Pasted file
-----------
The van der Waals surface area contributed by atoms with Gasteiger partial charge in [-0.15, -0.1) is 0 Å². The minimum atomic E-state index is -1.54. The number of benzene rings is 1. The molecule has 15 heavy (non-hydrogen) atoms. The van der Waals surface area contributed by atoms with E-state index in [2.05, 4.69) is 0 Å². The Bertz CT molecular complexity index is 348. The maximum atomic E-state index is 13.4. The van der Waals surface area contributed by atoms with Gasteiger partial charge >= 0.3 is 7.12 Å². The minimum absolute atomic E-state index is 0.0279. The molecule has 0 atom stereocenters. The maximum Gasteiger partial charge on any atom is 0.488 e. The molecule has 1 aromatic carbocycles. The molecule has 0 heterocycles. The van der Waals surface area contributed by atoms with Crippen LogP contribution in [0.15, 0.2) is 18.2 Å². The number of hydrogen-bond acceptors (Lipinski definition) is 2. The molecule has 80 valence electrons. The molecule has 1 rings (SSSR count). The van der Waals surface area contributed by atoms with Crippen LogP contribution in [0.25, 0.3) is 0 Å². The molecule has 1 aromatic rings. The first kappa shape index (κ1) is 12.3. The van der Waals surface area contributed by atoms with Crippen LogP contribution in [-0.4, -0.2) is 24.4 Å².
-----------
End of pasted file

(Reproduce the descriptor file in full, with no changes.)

The van der Waals surface area contributed by atoms with Gasteiger partial charge in [-0.15, -0.1) is 0 Å². The minimum atomic E-state index is -1.54. The number of benzene rings is 1. The molecule has 15 heavy (non-hydrogen) atoms. The van der Waals surface area contributed by atoms with E-state index in [2.05, 4.69) is 0 Å². The Bertz CT molecular complexity index is 348. The maximum atomic E-state index is 13.4. The van der Waals surface area contributed by atoms with Gasteiger partial charge >= 0.3 is 7.12 Å². The minimum absolute atomic E-state index is 0.0279. The molecule has 0 atom stereocenters. The maximum Gasteiger partial charge on any atom is 0.488 e. The molecule has 1 aromatic carbocycles. The molecule has 0 heterocycles. The van der Waals surface area contributed by atoms with Crippen LogP contribution in [0.15, 0.2) is 18.2 Å². The number of hydrogen-bond acceptors (Lipinski definition) is 2. The molecule has 80 valence electrons. The molecule has 1 rings (SSSR count). The van der Waals surface area contributed by atoms with Crippen LogP contribution in [0.25, 0.3) is 0 Å². The molecule has 1 aromatic rings. The first kappa shape index (κ1) is 12.3. The van der Waals surface area contributed by atoms with Crippen LogP contribution in [-0.4, -0.2) is 24.4 Å².